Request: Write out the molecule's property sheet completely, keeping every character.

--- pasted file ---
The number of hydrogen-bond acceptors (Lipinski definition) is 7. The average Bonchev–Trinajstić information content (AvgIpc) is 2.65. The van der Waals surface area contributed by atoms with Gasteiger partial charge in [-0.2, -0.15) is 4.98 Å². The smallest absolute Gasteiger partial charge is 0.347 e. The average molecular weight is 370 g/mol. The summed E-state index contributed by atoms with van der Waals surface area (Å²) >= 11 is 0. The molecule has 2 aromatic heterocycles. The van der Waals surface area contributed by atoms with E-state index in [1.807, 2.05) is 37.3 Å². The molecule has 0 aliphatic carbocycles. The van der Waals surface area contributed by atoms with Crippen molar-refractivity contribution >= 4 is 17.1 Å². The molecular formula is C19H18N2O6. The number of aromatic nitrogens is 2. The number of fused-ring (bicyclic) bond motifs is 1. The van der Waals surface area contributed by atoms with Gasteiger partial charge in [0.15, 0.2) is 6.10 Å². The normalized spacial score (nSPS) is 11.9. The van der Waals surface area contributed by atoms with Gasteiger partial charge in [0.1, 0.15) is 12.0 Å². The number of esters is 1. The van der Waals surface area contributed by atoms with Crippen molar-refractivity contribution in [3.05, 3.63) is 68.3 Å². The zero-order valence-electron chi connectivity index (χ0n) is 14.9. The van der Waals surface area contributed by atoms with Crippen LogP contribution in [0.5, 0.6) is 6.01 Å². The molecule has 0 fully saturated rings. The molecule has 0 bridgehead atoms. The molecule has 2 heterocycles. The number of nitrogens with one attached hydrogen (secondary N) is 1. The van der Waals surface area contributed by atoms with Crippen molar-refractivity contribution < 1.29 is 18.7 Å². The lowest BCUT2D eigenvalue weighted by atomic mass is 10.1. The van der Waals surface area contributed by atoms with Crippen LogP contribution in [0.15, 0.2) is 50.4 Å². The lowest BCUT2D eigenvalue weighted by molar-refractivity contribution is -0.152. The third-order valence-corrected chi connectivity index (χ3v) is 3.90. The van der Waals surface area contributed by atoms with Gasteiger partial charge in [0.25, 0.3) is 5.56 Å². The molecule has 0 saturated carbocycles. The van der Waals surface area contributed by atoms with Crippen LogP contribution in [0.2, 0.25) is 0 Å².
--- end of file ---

The number of hydrogen-bond acceptors (Lipinski definition) is 7. The average Bonchev–Trinajstić information content (AvgIpc) is 2.65. The van der Waals surface area contributed by atoms with Gasteiger partial charge in [-0.2, -0.15) is 4.98 Å². The smallest absolute Gasteiger partial charge is 0.347 e. The average molecular weight is 370 g/mol. The summed E-state index contributed by atoms with van der Waals surface area (Å²) >= 11 is 0. The molecule has 2 aromatic heterocycles. The van der Waals surface area contributed by atoms with E-state index in [1.807, 2.05) is 37.3 Å². The molecule has 0 aliphatic carbocycles. The van der Waals surface area contributed by atoms with Crippen molar-refractivity contribution >= 4 is 17.1 Å². The molecular formula is C19H18N2O6. The number of aromatic nitrogens is 2. The number of fused-ring (bicyclic) bond motifs is 1. The van der Waals surface area contributed by atoms with Gasteiger partial charge in [0.15, 0.2) is 6.10 Å². The normalized spacial score (nSPS) is 11.9. The van der Waals surface area contributed by atoms with Gasteiger partial charge in [0.1, 0.15) is 12.0 Å². The number of esters is 1. The van der Waals surface area contributed by atoms with Crippen molar-refractivity contribution in [3.05, 3.63) is 68.3 Å². The zero-order valence-electron chi connectivity index (χ0n) is 14.9. The van der Waals surface area contributed by atoms with Crippen LogP contribution in [0.5, 0.6) is 6.01 Å². The molecule has 0 fully saturated rings. The molecule has 0 bridgehead atoms. The molecule has 2 heterocycles. The number of nitrogens with one attached hydrogen (secondary N) is 1. The van der Waals surface area contributed by atoms with Crippen molar-refractivity contribution < 1.29 is 18.7 Å². The lowest BCUT2D eigenvalue weighted by atomic mass is 10.1. The van der Waals surface area contributed by atoms with Crippen LogP contribution in [0.15, 0.2) is 50.4 Å². The lowest BCUT2D eigenvalue weighted by molar-refractivity contribution is -0.152. The third-order valence-corrected chi connectivity index (χ3v) is 3.90. The van der Waals surface area contributed by atoms with Gasteiger partial charge in [0.25, 0.3) is 5.56 Å². The molecule has 0 saturated carbocycles. The van der Waals surface area contributed by atoms with Crippen LogP contribution in [0.2, 0.25) is 0 Å².